NRL’s most notorious flat-track bully

Titans colossus David Fifita is fast developing a reputation of being the NRL’s most notorious flat-track bully.

On the surface of it, Fifita has had a good season, scoring 12 tries in 14 games for the Gold Coast, including two hat-tricks.

But Fifita has had the habit of going missing in some big games, as was the case last Friday night in the vital clash against the Eels.

The highest-paid player at the Titans, Fifita was hooked 30 minutes into the game after making just three runs for 18 metres. Fifita didn’t return until the game was done and dusted and finished with just 67 metres for the night.

Throw in two under-whelming performances in Origin and you can see why people are questioning Fifita’s effectiveness in big games where the opposition hit him and hit him hard.

One of the NRL’s most damaging runners when opposition teams don’t want to tackle, Fifita will need to pick up his game against the top teams to become a more valuable asset for the Titans.

SMITH’S STAR FINALLY ON THE RISE

Billy Smith’s injury woes over the past three years have been well documented – so it’s great to finally see what the kid can do.

The Roosters are convinced they have a star in the making and Smith certainly knows his way to the tryline.

The speedy centre has now played four NRL games – and scored a try in every one of them.

Against the Cowboys on Saturday, he showed strength and speed to get over the line and if he can stay healthy, will be a player to watch in the finals.

RAIDERS ROLLER-COASTER BACK ON TRACK

It’s been a roller-coaster season for Canberra, but Ricky Stuart looks have ridden out the storm and has his team looking finals-bound.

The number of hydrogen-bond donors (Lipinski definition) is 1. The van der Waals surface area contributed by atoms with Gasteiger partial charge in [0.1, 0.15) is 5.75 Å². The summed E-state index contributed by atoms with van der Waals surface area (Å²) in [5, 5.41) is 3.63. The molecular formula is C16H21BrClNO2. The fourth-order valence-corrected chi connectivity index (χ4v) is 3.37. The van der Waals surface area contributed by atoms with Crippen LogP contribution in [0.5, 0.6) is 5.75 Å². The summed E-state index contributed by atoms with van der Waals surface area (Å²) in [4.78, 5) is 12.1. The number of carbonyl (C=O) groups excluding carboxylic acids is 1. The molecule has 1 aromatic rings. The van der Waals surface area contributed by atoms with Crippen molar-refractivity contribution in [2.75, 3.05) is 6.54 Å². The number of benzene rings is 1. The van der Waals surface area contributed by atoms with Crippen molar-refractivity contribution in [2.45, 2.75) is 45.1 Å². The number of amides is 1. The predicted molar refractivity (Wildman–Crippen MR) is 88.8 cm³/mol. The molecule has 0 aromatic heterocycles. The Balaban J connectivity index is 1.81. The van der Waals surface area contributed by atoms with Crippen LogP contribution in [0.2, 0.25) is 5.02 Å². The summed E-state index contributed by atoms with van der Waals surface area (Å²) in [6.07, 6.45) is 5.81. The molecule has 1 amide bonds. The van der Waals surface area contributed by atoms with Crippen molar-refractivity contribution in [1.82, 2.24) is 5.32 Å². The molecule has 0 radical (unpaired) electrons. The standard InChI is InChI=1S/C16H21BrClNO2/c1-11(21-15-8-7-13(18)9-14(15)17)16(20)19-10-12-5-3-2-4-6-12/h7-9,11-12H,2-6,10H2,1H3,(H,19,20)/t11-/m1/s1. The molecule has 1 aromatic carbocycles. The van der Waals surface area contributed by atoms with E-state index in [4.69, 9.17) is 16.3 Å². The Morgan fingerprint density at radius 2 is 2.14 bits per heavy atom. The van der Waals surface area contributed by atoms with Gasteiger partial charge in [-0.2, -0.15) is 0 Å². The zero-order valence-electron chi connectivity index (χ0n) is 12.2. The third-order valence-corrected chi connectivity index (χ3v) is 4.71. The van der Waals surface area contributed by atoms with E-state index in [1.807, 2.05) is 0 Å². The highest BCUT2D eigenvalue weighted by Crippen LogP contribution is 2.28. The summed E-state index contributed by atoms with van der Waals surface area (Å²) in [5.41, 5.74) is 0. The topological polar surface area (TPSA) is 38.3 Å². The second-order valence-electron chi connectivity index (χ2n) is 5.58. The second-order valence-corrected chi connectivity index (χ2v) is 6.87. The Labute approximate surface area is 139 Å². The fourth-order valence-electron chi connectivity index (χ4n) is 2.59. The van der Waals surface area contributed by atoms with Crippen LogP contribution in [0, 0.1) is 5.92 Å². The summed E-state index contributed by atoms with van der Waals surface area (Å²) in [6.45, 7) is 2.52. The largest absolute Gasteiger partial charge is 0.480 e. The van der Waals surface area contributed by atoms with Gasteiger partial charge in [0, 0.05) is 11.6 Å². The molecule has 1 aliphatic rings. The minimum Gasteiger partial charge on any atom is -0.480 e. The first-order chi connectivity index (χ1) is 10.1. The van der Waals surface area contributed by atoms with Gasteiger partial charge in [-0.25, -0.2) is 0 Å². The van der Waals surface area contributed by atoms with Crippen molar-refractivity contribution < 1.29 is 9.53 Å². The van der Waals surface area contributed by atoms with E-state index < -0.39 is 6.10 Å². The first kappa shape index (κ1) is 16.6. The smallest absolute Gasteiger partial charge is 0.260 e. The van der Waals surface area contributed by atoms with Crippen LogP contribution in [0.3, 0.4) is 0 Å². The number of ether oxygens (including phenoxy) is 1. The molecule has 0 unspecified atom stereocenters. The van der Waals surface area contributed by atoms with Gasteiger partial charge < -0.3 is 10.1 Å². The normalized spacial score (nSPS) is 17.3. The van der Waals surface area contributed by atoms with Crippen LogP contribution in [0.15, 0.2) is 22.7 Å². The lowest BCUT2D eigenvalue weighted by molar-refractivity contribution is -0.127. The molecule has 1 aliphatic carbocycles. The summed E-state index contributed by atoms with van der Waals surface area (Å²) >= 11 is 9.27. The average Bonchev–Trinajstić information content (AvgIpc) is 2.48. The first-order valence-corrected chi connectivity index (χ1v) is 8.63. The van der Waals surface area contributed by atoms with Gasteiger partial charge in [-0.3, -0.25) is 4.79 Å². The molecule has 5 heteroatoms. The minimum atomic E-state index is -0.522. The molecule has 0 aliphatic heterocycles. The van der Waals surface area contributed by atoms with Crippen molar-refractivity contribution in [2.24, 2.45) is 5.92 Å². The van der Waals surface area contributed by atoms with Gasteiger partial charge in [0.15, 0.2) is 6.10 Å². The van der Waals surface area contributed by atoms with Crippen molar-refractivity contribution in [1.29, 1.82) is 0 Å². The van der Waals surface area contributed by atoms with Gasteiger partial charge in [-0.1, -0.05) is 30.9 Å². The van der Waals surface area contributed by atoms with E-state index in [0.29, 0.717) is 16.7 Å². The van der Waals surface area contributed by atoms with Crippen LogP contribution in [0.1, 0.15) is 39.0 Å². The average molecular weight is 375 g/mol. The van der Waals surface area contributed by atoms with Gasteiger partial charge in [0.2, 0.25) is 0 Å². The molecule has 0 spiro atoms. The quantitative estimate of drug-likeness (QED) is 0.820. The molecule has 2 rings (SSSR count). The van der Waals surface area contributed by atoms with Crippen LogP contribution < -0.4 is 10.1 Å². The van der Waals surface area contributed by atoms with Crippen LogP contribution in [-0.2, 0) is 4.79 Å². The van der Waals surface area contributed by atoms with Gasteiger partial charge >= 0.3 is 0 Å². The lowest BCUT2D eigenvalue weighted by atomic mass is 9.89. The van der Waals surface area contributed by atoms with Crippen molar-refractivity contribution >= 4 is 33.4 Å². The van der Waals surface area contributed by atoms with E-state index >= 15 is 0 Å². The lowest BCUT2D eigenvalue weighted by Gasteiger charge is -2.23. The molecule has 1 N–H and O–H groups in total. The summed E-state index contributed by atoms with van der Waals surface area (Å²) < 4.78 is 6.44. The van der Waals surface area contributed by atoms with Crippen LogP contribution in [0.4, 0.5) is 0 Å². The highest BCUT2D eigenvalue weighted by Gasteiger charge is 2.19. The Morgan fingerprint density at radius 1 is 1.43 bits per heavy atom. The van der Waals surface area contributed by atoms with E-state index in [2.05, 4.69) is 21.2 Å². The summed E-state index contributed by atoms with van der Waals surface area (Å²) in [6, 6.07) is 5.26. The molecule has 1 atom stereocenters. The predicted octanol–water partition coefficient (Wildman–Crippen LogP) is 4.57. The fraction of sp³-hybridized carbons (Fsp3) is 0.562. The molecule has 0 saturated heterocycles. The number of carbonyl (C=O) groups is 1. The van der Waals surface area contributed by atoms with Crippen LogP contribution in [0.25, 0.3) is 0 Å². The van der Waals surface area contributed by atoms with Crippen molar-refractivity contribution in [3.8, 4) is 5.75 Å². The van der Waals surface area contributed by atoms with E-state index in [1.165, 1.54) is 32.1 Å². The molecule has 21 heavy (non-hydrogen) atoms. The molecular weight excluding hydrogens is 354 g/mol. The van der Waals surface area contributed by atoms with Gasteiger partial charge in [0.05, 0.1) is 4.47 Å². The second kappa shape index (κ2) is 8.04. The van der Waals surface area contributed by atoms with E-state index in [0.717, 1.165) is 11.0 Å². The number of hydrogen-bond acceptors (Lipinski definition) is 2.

The 34-18 win over the Sharks on Saturday gave the Raiders back-to-back wins for only the second time this season – since rounds one and two.

With the likes of Josh Papalii, Jack Wighton and Josh Hodgson, the Raiders are one of the few teams capable of worrying the Big Two, Melbourne and Penrith, in the games ahead.

BELLAMY WORKS HIS MAGIC ON JENNINGS

I’ve said it time and again – Craig Bellamy makes average players into good ones and George Jennings is the latest example of that.

The 27-year-old winger has been in and out of the top grade for the past six seasons at Panthers, Eels and Warriors without setting the world on fire.

This year, he made the move to the Storm and in his 50th career game, bagged a double against the Knights on the weekend to take his season tally to 11 tries – a personal best.

Jennings is also averaging 130 run metres a game, many of them hard yards up the middle that are taking the pressure off his forwards.

Previously known as “Michael Jennings’ little brother”, he is carving a fine career in his own right in yet another Storm success story.

STORM STRIKE FIRST, STRIKE HARD, NO MERCY

Still on the Storm, Bellamy has his players striking hard and striking early – and rival teams have no answer.

In their last three games, the Storm have led 40-0, 30-0, 30-0 – a remarkable tally of 100 to nil.

Those huge leads have allowed the Storm to coast to victory in the second half – as well as give key players an early mark at this busy stage of the season.

MANLY MONSTER A MASSIVE IMPROVER

When you look at the big improvers of 2021, few can match powerhouse Manly ball-runner Haumole Olakau’atu.

The 22-year-old made his debut in 2019 but played just seven games in the last two seasons.

This year he has become a regular for Des Hasler and was outstanding in Manly’s win over the Dragons on Friday night, creating a try for centre Morgan Harper and then scoring a barnstorming solo try himself.

PANTHERS POWERHOUSE PACKING PUNCH AGAIN

A couple of weeks ago, I wrote that the Panthers weren’t all that thrilled with the form of gentle giant Viliame Kikau and had a quiet word to him.

Judging by the Panthers’ performance against the Warriors on Sunday, Kikau got the message.

The big man bagged two tries in Penrith’s 30-16 win and also came up with a line break.

While the Panthers took the points, all the praise was for the courage of the Warriors, who lost Roger Tuivasa-Sheck (concussion) Wayde Egan (shoulder), Tohu Harris (knee) and Rocco Berry (hamstring) in the first half but never threw in the towel.

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